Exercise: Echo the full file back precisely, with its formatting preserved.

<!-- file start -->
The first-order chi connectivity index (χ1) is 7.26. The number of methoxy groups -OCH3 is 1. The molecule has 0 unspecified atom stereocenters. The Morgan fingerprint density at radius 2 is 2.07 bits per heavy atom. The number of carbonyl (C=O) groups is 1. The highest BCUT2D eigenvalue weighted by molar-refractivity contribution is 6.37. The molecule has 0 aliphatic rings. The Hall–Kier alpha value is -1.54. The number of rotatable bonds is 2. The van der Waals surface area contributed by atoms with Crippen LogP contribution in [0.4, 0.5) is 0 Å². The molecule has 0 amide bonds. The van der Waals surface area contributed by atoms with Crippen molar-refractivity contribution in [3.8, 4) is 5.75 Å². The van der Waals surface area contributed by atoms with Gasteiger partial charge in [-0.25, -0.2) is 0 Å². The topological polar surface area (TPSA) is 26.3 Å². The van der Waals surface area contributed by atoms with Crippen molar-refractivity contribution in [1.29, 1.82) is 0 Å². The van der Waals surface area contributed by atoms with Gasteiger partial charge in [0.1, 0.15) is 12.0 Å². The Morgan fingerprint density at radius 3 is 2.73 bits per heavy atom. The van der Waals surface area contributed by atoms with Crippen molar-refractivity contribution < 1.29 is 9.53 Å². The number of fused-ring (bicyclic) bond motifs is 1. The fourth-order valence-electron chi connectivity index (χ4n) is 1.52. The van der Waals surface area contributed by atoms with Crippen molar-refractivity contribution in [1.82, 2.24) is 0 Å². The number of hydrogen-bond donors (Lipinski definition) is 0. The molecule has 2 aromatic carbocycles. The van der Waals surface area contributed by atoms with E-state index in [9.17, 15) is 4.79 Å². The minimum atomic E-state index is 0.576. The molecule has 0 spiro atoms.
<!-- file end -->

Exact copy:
The first-order chi connectivity index (χ1) is 7.26. The number of methoxy groups -OCH3 is 1. The molecule has 0 unspecified atom stereocenters. The Morgan fingerprint density at radius 2 is 2.07 bits per heavy atom. The number of carbonyl (C=O) groups is 1. The highest BCUT2D eigenvalue weighted by molar-refractivity contribution is 6.37. The molecule has 0 aliphatic rings. The Hall–Kier alpha value is -1.54. The number of rotatable bonds is 2. The van der Waals surface area contributed by atoms with Crippen LogP contribution in [0.4, 0.5) is 0 Å². The molecule has 0 amide bonds. The van der Waals surface area contributed by atoms with Crippen molar-refractivity contribution in [3.8, 4) is 5.75 Å². The van der Waals surface area contributed by atoms with Gasteiger partial charge in [-0.25, -0.2) is 0 Å². The topological polar surface area (TPSA) is 26.3 Å². The van der Waals surface area contributed by atoms with Crippen molar-refractivity contribution in [1.29, 1.82) is 0 Å². The van der Waals surface area contributed by atoms with Gasteiger partial charge in [0.1, 0.15) is 12.0 Å². The Morgan fingerprint density at radius 3 is 2.73 bits per heavy atom. The van der Waals surface area contributed by atoms with Crippen molar-refractivity contribution < 1.29 is 9.53 Å². The number of fused-ring (bicyclic) bond motifs is 1. The fourth-order valence-electron chi connectivity index (χ4n) is 1.52. The van der Waals surface area contributed by atoms with Crippen molar-refractivity contribution in [1.82, 2.24) is 0 Å². The number of hydrogen-bond donors (Lipinski definition) is 0. The molecule has 2 aromatic carbocycles. The van der Waals surface area contributed by atoms with E-state index in [9.17, 15) is 4.79 Å². The minimum atomic E-state index is 0.576. The molecule has 0 spiro atoms.